2. DOT should focus more on accountability from the airlines, particularly regarding scheduling, excessive cancellations and delays, slow-rolled refunds and disproportionately high complaint volume. Last year, Frontier Airlines had the largest number of complaints per 100,000 boarded passengers, followed by Spirit Airlines and JetBlue.Earlier this year, the DOT said it launched “a rigorous and comprehensive investigation” into possible “unrealistic scheduling” by four airlines, including Southwest, which had a meltdown over the Christmas holidays last year. Unrealistic scheduling is regarded as “an unfair and deceptive practice” under federal law, DOT said. We haven’t learned about any findings or actions. It’s irresponsible and harmful if airlines sell tickets to flights in bad faith, because last-minute cancellations can wreak havoc on travelers’ lives and wallets.
  3. On that note, DOT should revise its definition of a canceled flight to include more than just those canceled within seven days of the departure date. Right now, those are considered “discontinued flights” and DOT doesn’t even tally them nor are airlines accountable for them, despite the disruption they can cause.
  4. In its enforcement action in November 2022 against six airlines for taking too long to issue $600 million in refunds, DOT said the $7.25 million in civil penalties wouldn’t be the last ones if the airlines don’t do better and issue timely refunds as legally required. The enforcement included only one U.S. airline, Frontier. Slow issuance of refunds is still a problem. We haven’t seen any additional enforcement. DOT needs to keep its word and hold airlines accountable.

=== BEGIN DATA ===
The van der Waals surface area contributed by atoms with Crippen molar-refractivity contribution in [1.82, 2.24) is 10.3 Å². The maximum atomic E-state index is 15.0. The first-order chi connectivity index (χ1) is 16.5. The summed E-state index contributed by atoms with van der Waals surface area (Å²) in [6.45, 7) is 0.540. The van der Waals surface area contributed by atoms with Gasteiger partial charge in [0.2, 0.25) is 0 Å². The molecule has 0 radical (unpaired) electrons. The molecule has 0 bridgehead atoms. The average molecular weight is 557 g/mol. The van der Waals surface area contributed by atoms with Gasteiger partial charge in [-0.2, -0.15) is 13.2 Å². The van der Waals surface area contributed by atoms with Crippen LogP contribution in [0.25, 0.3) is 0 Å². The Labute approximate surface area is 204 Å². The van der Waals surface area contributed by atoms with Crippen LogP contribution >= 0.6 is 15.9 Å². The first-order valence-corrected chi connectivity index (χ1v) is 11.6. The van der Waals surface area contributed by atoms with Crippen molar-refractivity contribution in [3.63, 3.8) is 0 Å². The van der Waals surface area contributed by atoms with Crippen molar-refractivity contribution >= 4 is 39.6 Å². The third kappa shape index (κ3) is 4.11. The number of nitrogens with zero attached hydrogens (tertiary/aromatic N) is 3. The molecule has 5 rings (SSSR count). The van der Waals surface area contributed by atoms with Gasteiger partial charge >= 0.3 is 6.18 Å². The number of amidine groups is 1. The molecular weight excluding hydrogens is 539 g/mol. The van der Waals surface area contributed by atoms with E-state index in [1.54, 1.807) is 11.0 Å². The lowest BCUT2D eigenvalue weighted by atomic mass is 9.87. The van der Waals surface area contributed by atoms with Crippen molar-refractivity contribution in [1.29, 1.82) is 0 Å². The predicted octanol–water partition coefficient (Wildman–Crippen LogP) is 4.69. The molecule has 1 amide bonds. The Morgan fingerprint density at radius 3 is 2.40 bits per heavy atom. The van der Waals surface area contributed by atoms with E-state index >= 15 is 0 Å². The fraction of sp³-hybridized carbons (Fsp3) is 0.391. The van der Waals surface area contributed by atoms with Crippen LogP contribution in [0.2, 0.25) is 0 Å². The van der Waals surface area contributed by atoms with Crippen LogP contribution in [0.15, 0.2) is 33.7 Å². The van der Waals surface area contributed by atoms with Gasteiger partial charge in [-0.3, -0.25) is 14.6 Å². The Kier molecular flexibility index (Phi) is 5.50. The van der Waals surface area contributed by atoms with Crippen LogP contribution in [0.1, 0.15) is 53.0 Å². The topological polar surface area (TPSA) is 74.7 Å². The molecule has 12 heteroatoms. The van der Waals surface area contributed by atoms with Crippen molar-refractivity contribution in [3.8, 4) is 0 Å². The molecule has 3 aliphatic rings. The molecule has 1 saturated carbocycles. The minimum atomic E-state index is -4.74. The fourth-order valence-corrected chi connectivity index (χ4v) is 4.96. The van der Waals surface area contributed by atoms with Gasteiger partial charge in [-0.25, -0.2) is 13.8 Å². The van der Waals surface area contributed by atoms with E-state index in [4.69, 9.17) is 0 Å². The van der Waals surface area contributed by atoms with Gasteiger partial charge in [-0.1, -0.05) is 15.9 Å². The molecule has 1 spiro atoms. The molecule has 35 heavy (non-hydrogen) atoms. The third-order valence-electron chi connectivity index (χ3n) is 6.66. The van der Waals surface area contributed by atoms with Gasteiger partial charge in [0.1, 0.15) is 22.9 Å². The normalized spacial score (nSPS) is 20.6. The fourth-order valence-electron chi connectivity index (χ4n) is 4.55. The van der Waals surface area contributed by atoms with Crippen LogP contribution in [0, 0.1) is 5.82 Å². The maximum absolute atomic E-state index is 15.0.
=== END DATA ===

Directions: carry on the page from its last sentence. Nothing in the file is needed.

5. DOT should also demand more accountability from third-party online ticket sellers, who make up a growing percentage of the market but often are a nightmare to deal with if a customer wants a refund for a canceled flight or needs to rebook a canceled or delayed flight.
  6. And DOT should do everything it can to make sure the skies have an adequate number of air traffic controllers. Airlines blame some issues on shortages here.
  7. Pilot shortages are also blamed for some of the cancellation/delay issues. All parties should work together to address this.
  8. Congress should allow state attorneys general to enforce federal consumer protection laws involving the airlines. The states want to and should be able to do this, but they can’t. Airlines are just about the only industry that is protected from state enforcement of consumer protection laws. And 35 of the state attorneys general signed a letter to Congress on this issue in August 2022.
  9. The DOT has done a great job of pushing the major carriers to adopt new passenger-friendly policies, such as family seating so young children can sit next to an adult companion at no additional charge. Other policies deal with the airlines’ commitments in cases of cancellations and delays under the airlines’ control. The DOT’s dashboard clearly displays each airline’s policy on various issues. Further, once the airlines have made a promise like this to the DOT, it becomes part of their contract and they can’t go back on it.The hope is the transparency pushes more airlines to adopt such practices.

Teresa Murray

Consumer Watchdog, U.S. PIRG Education Fund

Teresa directs the Consumer Watchdog office, which looks out for consumers’ health, safety and financial security. Previously, she worked as a journalist covering consumer issues and personal finance for two decades for Ohio’s largest daily newspaper. She received dozens of state and national journalism awards, including Best Columnist in Ohio, a National Headliner Award for coverage of the 2008-09 financial crisis, and a journalism public service award for exposing improper billing practices by Verizon that affected 15 million customers nationwide. Teresa and her husband live in Greater Cleveland and have two sons. She enjoys biking, house projects and music, and serves on her church missions team and stewardship board.